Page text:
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Once Upon a Time in Hollywood (2019) Review

Time: 161 Minutes
Age Rating: 860949[1] Graphic violence, drug use, offensive language & sexual material
Cast:
Leonardo DiCaprio as Rick Dalton
Brad Pitt as Cliff Booth
Margot Robbie as Sharon Tate
Emile Hirsch as Jay Sebring
Margaret Qualley as “Pussycat”
Timothy Olyphant as James Stacy
Julia Butters as Trudi Fraser
Austin Butler as Charles “Tex” Watson
Dakota Fanning as Lynette “Squeaky” Fromme
Bruce Dern as George Spahn
Mike Moh as Bruce Lee
Luke Perry as Wayne Maunder
Damian Lewis as Steve McQueen
Al Pacino as Marvin Schwarz
Director: David Leitch

Quentin Tarantino’s Once Upon a Time… in Hollywood visits 1969 Los Angeles, where everything is changing, as TV star Rick Dalton (Leonardo DiCaprio) and his longtime stunt double Cliff Booth (Brad Pitt) make their way around an industry they hardly recognize anymore. The ninth film from the writer-director features a large ensemble cast and multiple storylines in a tribute to the final moments of Hollywood’s golden age.

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Once Upon a Time in Hollywood is one of the most anticipated movies of 2019. First of all, it is the next movie from writer and director Quentin Tarantino, and also features one of the best casts of the year, with the likes of Leonardo DiCaprio, Brad Pitt, Margot Robbie, Al Pacino and more involved. I was curious about much of this movie, from the cast, to it being Tarantino’s first movie about Hollywood, considering his absolute love for film. Then there was the whole aspect of it apparently surrounding Sharon Tate’s murder (with this movie initially being branded as a Manson murder movie, which it very much isn’t). Tarantino delivers on yet another fantastic movie, and one of the best of the year.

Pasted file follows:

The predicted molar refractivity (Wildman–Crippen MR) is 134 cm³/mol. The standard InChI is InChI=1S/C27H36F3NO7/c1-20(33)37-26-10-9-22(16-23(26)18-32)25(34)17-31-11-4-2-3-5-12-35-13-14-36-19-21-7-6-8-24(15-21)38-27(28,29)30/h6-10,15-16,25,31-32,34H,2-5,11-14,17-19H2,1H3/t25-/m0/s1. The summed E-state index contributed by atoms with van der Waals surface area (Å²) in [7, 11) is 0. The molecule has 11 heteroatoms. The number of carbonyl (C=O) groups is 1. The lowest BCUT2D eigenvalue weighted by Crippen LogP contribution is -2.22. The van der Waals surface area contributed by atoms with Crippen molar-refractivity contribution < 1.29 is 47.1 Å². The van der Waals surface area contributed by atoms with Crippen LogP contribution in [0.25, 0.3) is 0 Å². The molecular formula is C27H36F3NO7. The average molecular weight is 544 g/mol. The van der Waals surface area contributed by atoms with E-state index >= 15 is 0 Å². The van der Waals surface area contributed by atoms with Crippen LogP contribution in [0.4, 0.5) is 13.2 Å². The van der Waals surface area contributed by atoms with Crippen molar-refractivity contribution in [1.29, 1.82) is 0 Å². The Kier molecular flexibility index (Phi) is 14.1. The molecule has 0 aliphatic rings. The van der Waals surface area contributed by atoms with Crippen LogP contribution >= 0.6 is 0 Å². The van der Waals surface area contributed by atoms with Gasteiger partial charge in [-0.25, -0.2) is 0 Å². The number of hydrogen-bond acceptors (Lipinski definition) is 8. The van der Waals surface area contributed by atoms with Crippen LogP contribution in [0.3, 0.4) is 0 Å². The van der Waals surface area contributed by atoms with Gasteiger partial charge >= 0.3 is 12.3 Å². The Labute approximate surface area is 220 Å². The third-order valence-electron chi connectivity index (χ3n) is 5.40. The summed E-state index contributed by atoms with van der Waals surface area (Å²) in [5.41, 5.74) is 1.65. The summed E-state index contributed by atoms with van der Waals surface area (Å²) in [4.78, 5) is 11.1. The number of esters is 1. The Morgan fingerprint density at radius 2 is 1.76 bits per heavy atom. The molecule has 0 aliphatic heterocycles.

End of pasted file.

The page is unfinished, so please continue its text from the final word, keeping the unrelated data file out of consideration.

If you plan to see Once Upon a Time in Hollywood, you should probably know first that is a long movie at around 2 hours and 40 minutes, and there is an even longer cut coming later. This is definitely Tarantino’s most laid back movie, and this kind of approach to the story won’t work for a lot of people. Some movies that meander don’t really work for me, it would have to have me on board or invested in order for it to even like. However, for whatever reason, Once Upon a Time in Hollywood does work for me. Admittedly, it took me some time to get used to the pacing in the first act, it was rather slow to begin with. The movie is really is just jumping around to the perspectives of the 3 main characters and what they’re doing, with each of the 3 acts focussing on a day in their lives. The movie isn’t plot driven on the whole, not with revenge or anything like that. This is also among the most genuinely heartfelt of Tarantino’s movies, the only other movie of his you could really compare it to is Jackie Brown. It’s ironic that after his bleakest and darkest movie with The Hateful Eight, he then makes his most lighthearted. It’s also very much a comedy for the most part, and that comedy is generally effective throughout. At the same time, it’s darkly effective when it needs to be, such as a tense scene taking place at a ranch with Brad Pitt. I won’t mention much about the third act (it’s really the only part of the movie that you could really spoil), but that’s the point when it really escalates, and if you find yourself a little bored from the rest of the time, you’re going to probably like that act more (provided you don’t take issue with the direction it takes), as it seems to be a lot more focussed in terms of plot. However, I know that some people won’t accept this particular direction, I was more than fine with what they did. I do think that it’s worth mentioning that I think some of the significance of certain scenes won’t hit people who aren’t familiar with the Manson family murders, or Sharon Tate and what happened to her. Now I’m not an expert, but I do generally know the main idea of what happened in real life for a while before going into the movie, and so I got the intended effect. But I just know that people who don’t really know about it at all will be confused at the very least. For those who already know about it and are wondering if her murder was exploited (like many have speculated), the simplest answer I can give is no.